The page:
FREE AND REDUCED LUNCH FORMS= NEW FUNDING It is so important for you, as a parent, to complete the free and reduced lunch form. Even though your student may not qualify, the information you provide is vital in order to determine which schools receive Title I funding. You may look at the form and think “the data gathered on these forms is very sensitive”, “I don’t feel very comfortable giving the government this information” or “why do I need to give all this information anyway?”
FREE AND REDUCED LUNCH FORMS= NEW FUNDING CONTINUED Schools are ranked according to the attendance percentage of students who qualify for Free and Reduced Lunch. This program assists in helping schools provide meals for students and their families throughout the year. In addition, these forms can help provide more funding to reduce class sizes by hiring more teachers, as well as provide extra resources to support both students and staff.
WHAT ROLE DO PARENTS PLAY? Parental involvement is a critical component of Title I legislation. Schools receiving Title I funding are obligated to implement programs, activities, and procedures for the involvement of parents in school-related programs. Schools may also provide opportunities for parents to increase their knowledge and skills related to their children’s education. Such programs, activities, and procedures must be planned and implemented after meaningful consultation with parents of participating children.
HOW CAN PARENTS GET INVOLVED? Every district has a family involvement policy that describes ways parents and family can be involved in the Title I program. Why should you become and stay involved in your school? What does involvement look like? Attend the Annual Title I Meeting. It provides information about Title I and your rights and responsibilities as a parent It describes what the school is offering to meet students’ needs It provides access to other parents as well as teachers for collaboration It provides information on determining goals, planning, carrying out, and evaluating the Title I program Volunteer in the school Complete the free and reduced lunch forms every year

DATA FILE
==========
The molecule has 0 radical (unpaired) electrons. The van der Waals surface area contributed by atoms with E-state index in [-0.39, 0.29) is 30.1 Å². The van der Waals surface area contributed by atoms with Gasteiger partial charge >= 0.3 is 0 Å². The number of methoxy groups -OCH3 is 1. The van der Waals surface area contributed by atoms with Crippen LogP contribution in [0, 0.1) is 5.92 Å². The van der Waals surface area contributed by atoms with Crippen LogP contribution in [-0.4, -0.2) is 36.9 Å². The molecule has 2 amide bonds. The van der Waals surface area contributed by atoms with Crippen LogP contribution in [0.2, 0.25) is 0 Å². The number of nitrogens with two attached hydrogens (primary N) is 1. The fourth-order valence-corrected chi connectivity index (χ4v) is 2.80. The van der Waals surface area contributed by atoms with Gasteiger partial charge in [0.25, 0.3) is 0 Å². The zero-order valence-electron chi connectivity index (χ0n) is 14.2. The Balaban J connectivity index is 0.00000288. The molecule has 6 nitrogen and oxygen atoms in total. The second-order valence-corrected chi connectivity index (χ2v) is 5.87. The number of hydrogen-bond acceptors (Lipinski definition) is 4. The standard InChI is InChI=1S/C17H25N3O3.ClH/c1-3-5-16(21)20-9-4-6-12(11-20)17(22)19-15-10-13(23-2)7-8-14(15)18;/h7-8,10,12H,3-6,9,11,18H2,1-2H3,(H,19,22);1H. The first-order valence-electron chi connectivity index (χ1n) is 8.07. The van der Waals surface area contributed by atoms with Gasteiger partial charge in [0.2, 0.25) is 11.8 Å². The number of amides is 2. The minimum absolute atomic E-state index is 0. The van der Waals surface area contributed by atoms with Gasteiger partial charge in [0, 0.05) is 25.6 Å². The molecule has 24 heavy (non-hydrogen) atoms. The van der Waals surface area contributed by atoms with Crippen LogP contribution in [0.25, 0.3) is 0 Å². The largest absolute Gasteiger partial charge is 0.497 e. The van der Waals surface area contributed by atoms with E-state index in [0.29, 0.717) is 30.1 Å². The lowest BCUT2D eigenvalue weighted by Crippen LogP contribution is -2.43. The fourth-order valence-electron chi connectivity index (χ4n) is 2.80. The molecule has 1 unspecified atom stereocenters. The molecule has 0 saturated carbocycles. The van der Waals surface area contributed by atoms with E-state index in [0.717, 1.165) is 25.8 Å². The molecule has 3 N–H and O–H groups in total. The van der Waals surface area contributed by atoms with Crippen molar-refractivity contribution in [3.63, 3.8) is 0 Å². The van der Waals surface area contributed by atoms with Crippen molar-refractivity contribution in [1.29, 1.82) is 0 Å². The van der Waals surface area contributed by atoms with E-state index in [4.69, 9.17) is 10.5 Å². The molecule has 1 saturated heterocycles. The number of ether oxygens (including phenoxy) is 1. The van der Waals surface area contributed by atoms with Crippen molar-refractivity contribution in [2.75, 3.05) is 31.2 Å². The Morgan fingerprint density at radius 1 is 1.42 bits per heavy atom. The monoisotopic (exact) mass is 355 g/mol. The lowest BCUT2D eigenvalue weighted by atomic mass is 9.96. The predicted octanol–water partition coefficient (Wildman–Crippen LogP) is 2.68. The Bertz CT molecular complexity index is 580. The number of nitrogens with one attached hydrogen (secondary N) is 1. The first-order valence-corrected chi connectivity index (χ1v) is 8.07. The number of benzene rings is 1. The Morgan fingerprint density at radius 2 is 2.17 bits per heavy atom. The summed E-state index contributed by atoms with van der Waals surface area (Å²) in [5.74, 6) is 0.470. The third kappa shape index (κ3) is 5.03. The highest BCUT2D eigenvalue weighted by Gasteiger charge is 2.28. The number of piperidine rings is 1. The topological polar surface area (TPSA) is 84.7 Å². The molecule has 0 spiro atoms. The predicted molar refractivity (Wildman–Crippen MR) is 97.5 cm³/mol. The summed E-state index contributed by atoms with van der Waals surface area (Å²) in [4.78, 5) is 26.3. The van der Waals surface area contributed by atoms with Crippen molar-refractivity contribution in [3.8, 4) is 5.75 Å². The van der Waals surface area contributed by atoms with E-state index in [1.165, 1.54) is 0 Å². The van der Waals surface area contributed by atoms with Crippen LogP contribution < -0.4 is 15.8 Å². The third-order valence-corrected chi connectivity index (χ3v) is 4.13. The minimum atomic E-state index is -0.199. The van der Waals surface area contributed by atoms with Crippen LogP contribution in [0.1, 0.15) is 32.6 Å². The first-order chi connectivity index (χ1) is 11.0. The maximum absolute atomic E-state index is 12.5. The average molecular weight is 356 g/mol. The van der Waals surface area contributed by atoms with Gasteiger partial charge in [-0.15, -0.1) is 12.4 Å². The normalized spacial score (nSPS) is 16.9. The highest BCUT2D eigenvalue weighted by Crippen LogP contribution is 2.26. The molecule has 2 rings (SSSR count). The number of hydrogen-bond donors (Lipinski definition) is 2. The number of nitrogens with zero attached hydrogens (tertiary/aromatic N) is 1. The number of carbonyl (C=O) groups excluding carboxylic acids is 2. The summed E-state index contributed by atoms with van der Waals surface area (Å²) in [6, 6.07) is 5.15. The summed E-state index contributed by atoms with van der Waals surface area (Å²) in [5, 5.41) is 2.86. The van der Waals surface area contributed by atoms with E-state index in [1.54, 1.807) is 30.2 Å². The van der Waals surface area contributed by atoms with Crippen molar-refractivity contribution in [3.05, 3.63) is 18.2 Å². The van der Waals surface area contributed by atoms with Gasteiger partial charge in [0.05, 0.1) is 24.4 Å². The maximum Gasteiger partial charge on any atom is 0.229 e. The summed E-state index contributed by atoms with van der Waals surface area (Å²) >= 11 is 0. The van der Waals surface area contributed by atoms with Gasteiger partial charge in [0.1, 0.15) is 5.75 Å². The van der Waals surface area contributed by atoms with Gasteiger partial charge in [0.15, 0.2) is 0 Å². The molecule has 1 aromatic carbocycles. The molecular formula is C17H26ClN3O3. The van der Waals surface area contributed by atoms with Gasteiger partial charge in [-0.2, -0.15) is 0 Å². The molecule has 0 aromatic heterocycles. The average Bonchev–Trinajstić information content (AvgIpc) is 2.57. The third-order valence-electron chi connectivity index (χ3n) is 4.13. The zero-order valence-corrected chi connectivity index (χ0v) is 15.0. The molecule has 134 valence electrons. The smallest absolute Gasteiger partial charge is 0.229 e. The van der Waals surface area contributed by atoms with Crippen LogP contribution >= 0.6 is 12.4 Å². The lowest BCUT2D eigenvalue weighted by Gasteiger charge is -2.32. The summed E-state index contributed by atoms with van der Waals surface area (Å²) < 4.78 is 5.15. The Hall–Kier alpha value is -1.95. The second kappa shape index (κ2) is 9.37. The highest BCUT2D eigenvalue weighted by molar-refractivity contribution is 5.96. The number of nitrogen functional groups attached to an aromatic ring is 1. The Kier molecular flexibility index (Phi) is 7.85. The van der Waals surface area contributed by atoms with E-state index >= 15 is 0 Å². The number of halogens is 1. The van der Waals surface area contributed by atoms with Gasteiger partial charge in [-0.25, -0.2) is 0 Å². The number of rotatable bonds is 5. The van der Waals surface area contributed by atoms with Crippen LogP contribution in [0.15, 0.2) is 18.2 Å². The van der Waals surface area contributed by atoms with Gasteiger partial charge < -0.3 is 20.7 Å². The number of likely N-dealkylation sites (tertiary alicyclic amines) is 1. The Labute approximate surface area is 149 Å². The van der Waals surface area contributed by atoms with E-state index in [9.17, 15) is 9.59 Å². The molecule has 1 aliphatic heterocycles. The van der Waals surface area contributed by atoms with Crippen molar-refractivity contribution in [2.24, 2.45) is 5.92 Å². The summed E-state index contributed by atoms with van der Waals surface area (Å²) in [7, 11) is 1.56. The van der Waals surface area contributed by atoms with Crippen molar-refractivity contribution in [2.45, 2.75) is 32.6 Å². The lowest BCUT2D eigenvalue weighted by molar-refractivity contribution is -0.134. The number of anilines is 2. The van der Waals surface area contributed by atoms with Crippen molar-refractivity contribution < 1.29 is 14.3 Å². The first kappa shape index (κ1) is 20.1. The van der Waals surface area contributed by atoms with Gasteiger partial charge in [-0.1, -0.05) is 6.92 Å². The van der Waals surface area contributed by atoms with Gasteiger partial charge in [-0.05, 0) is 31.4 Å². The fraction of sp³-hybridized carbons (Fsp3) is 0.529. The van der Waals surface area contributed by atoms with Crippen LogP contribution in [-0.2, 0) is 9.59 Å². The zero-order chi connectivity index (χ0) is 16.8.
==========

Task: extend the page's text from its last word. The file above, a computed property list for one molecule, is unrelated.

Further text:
PARENTS MATTER! As a parent, you are vital to your child’s education. Your involvement shows: How education is important to you How important your child is Communicate with your child & the school staff Assure that you are aware of your student’s educational progress; thereby demonstrating how important that progress is to you. That you and the school are a team Teach your student that your input at the school is appreciated and that you support its efforts. Work with your child at home Visit the public library or check out materials available at your school or online Read to your child a few nights a week Ask your child to read to you
THE DOS AND DON’TS DO ask to see your child’s schoolwork. DO show your interest and ask detailed questions that are open-ended. What are you learning about in Science? What was your favorite part of Math today? What did you do in History today? Which stories are you reading this week? DO talk about school in a positive way! DO have your child explain lessons and homework to you! DO complete the Free and Reduced Lunch Form every year! DO serve as a role model, showing your student that you support his/her education. DO teach your student that your input at the school is appreciated and that you support its efforts. DON’T sit on the sidelines. Get involved!